The Jakarta Post
Demand for red ginger supplements has increased sharply lately, amid growing fears about the spread of the novel coronavirus in the country, as people believe the plant can boost the immune system, a senior executive of a pharmaceutical company has said.
Publicly listed Kalbe Farma has increased production of the herbal supplement made from red ginger extract by about 50 percent to meet the increase in demand for such supplements, the company’s president director Vidjongtius said.
“We have been developing herbal-based products and mostly use red ginger extract as the main ingredient. And it is such a coincidence that red ginger is in high demand at the moment,” Vidjongtius told a press briefing on Wednesday.
Red ginger is a plant that can be easily found in Indonesia. People believe it can help prevent the spread of the coronavirus as it can strengthen the body’s immune system. People also use it as a remedy for a cough or headache. Kalbe Farma already sold a liquid herbal product made from red ginger long before the coronavirus outbreak.
Vidjongtius said that at the moment Kalbe Farma had between 400 and 500 tons of red ginger in its warehouses, enough to meet the surge in demand. The red ginger was obtained from about 9,000 farmers across Indonesia who had joined the farmer communities established by Kalbe, he said. The stocks, he said, were enough not only for Kalbe Farma, but also for other producers.
Vidjongtius said Kalbe Farma‘s stocks for most of its pharmaceutical products were large enough to meet the demand for the next several months.
“We have enough stocks for pharmaceutical products to last 10 to 11 months. The stocks comprise raw materials, half-made products and even stock in outlets,” he said.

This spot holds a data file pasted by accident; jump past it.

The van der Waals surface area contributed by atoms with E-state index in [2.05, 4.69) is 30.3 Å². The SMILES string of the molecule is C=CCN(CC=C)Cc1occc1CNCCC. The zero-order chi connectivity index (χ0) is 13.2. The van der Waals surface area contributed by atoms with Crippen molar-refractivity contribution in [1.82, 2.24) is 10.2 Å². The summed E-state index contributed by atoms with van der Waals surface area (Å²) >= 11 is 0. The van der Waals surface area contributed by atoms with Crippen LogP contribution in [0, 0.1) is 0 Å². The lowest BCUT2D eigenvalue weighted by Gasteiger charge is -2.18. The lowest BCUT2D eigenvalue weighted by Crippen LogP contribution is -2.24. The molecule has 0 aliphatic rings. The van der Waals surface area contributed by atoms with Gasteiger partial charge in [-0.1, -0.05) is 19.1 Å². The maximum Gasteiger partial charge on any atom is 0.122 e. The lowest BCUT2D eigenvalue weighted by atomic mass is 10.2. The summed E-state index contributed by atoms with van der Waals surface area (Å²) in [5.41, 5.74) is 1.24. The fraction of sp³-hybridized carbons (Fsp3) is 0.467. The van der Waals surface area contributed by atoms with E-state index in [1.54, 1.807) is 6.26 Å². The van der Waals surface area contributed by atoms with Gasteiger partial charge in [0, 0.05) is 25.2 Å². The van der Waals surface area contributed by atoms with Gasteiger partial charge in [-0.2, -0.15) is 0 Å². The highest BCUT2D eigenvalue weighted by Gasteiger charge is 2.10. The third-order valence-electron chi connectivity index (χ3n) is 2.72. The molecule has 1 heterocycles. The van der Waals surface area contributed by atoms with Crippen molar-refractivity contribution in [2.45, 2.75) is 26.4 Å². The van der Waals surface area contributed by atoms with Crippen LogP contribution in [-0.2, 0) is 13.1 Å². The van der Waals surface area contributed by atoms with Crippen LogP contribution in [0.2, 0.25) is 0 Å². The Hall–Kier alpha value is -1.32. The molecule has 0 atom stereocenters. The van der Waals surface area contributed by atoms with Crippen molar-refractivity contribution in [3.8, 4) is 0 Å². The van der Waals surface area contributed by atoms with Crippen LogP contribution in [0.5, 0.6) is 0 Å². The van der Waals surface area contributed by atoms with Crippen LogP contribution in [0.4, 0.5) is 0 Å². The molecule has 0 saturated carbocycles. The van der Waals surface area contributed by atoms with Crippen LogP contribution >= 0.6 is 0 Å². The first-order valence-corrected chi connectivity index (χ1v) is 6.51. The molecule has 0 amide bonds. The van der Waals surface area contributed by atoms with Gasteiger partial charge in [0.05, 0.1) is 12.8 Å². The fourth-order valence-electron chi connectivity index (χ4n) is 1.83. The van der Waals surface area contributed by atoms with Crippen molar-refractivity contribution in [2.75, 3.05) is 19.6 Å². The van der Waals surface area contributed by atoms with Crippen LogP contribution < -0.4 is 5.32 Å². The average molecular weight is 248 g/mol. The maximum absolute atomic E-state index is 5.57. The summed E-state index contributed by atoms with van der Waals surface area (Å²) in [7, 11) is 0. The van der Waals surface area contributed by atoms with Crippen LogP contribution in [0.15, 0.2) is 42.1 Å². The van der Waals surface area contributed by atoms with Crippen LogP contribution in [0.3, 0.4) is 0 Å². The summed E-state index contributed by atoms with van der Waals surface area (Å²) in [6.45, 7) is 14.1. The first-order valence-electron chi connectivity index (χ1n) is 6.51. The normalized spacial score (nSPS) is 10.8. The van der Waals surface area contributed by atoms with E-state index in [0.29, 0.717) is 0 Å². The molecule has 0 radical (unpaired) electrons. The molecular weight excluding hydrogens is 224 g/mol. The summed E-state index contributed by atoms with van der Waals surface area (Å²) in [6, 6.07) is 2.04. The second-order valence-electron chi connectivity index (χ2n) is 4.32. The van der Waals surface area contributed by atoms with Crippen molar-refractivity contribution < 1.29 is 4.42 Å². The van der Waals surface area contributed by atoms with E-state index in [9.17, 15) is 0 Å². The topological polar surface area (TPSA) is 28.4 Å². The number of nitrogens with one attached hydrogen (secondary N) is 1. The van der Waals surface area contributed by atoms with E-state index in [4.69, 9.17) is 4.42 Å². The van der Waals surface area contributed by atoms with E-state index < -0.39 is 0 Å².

Vidjongtius admitted that he initially worried that the COVID-19 outbreak would disrupt the supply of raw materials, as China is the main source of Kalbe Farma’s raw materials. In early February, producers of raw materials in China temporarily closed their production, but he said the disruption did not affect his company because of the large raw material stocks in its warehouses.
"We are now less worried, since according to the latest update they [suppliers in China] have started to resume their production, although not at full capacity. They also started to resume the [raw material] shipments, so we are less worried now,” he said.
However, although the shipment of raw materials from China would soon return to normal, Kalbe Farma is seeking other sources of raw materials to reduce its dependence on China such as India, Europe and the US.
Indonesia’s pharmaceutical industry still greatly relies on imported raw materials. According to the national pharmaceutical industry‘s estimate, about 95 percent of its raw materials are imported, with a total value of US$2.5 billion a year. About 60 percent of the imported raw materials are shipped from China.